Microsoft antes up $240 million for a piece of the Facebook action

All of the recent flirting between Facebook and Microsoft has turned into hot equity action, as the two companies have announced that Microsoft will make a $240 million investment in the social networking site. In addition, Microsoft will begin selling ads for Facebook outside of the US and will become the site's exclusive ad provider in the US. HangZhou Night Net

Facebook's value is not in the software itself—which could be duplicated relatively easily by a small group of programmers—but in the vast social networks the site has gathered, networks that contain information about people's interests and desires that would be invaluable for any marketing company.

Launched in early 2004, Facebook was originally targeted to college students, limiting registrations to those with a .edu e-mail address. The company opened the registration doors to all comers in September 2006, and the move appears to have paid off: the site is drawing an average of 250,000 new registered users every day, according to Facebook. Facebook now has over 49 million active users, according to VP of operations Owen Van Natta.

Just a couple of weeks before removing the college-students-only registration limitation, Facebook and Microsoft inked an advertising pact that made Microsoft the exclusive banner ad provider. The companies extended that agreement through 2011 earlier this year.

Google had also been rumored to be courting Facebook, but Microsoft appeared determined to close the deal. Google already has an exclusive $900 million pact with MySpace to provide that site—and other Fox Interactive Media properties—with contextual ads and search services. Yahoo has also courted Facebook in the past, but the $750 million to $1 billion offers were apparently not enough to scratch Facebook's financial itch.

Microsoft's $240 million investment is part of a new round of financing for Facebook, one that places a $15 billion valuation on the company.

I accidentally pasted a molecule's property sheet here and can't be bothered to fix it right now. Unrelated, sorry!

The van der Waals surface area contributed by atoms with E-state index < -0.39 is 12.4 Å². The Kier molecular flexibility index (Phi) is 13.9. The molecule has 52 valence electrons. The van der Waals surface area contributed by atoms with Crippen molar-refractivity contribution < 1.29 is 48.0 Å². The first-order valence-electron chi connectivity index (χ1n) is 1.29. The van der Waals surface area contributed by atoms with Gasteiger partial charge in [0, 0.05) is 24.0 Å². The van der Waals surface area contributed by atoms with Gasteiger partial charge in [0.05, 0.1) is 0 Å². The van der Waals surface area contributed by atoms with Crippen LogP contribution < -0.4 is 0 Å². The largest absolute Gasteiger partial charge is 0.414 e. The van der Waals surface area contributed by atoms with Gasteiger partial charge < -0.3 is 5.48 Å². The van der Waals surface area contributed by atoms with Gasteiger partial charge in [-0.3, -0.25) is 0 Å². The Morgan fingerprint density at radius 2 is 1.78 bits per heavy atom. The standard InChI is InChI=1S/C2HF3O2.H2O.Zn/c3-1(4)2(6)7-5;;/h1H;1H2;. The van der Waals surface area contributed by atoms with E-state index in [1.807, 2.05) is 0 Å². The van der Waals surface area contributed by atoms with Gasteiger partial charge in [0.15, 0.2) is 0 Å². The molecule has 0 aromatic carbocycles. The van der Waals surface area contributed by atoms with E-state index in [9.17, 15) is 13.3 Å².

PodSleuth to bring better iPod support to Linux

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Banshee developer Aaron Bockover announced the PodSleuth project earlier this week, which is designed to expose iPod metadata through the Linux Hardware Abstraction Layer (HAL). PodSleuth replaces the old libipoddevice and is designed to be more adaptable and future-proof.

PodSleuth metadata will be merged into the iPod’s HAL device representation as properties so that the information can easily be accessed by any application that can interact with HAL. PodSleuth uses information extracted directly from plists on the devices and only relies on the model table to ascertain “cosmetic” distinctions, so devices that aren’t registered in the model table will still be supported. PodSleuth will provide an icon metatadata property through HAL for devices that are listed in the model table, enabling the proper icon for known iPod devices to be displayed in Banshee and Nautilus.

PodSleuth is currently available from the GNOME version control system, but is still under heavy development. An initial release is expected to take place next week along with a new version of ipod-sharp and Banshee 0.13.2. These releases will bring support for the new iPods to Banshee.

In a blog entry, Bockover also addresses criticisms of his choice to use C# as the programming language for PodSleuth. He points out that PodSleuth is a HAL service and not a library, which means that other programs don’t have to be written in C# to use the functionality. PodSleuth also only uses the ECMA approved portions of Mono, which means that it doesn’t rely on any patent-encumbered code.

Apple’s attempts to lock iPod users into iTunes have been unsuccessful and impressive open source software solutions continue to provide strong alternative music management options for current iPod owners. Despite the availability of iPod support on Linux, the need to constantly reverse engineer and hack around Apple’s lock-in mechanisms makes the iPod a poor choice for Linux users. There is no guarantee that Apple’s antihacker efforts will be so easily overcome in future firmware revisions. Linux users should still consider buying alternate products that support open standards.